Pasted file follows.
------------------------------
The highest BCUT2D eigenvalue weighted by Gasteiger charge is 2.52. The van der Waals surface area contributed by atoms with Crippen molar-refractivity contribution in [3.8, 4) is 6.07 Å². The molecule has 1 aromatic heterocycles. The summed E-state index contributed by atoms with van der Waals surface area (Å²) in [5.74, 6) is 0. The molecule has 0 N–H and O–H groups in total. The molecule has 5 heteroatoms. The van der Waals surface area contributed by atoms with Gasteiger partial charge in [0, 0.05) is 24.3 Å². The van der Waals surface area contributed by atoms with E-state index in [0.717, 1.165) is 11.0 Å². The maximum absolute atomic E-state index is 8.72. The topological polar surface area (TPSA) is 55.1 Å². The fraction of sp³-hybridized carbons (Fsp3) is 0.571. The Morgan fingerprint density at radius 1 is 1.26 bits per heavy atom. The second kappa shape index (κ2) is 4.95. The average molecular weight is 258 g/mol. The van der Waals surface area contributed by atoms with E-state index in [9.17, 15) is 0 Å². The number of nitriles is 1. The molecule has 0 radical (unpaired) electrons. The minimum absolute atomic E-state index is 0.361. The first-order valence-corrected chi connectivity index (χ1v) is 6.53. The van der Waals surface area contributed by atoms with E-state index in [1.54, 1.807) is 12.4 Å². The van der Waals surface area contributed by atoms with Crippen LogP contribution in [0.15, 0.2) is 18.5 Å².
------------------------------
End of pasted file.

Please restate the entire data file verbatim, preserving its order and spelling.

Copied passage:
The highest BCUT2D eigenvalue weighted by Gasteiger charge is 2.52. The van der Waals surface area contributed by atoms with Crippen molar-refractivity contribution in [3.8, 4) is 6.07 Å². The molecule has 1 aromatic heterocycles. The summed E-state index contributed by atoms with van der Waals surface area (Å²) in [5.74, 6) is 0. The molecule has 0 N–H and O–H groups in total. The molecule has 5 heteroatoms. The van der Waals surface area contributed by atoms with Gasteiger partial charge in [0, 0.05) is 24.3 Å². The van der Waals surface area contributed by atoms with E-state index in [0.717, 1.165) is 11.0 Å². The maximum absolute atomic E-state index is 8.72. The topological polar surface area (TPSA) is 55.1 Å². The fraction of sp³-hybridized carbons (Fsp3) is 0.571. The Morgan fingerprint density at radius 1 is 1.26 bits per heavy atom. The second kappa shape index (κ2) is 4.95. The average molecular weight is 258 g/mol. The van der Waals surface area contributed by atoms with E-state index in [9.17, 15) is 0 Å². The number of nitriles is 1. The molecule has 0 radical (unpaired) electrons. The minimum absolute atomic E-state index is 0.361. The first-order valence-corrected chi connectivity index (χ1v) is 6.53. The van der Waals surface area contributed by atoms with E-state index in [1.54, 1.807) is 12.4 Å². The van der Waals surface area contributed by atoms with Crippen LogP contribution in [0.15, 0.2) is 18.5 Å².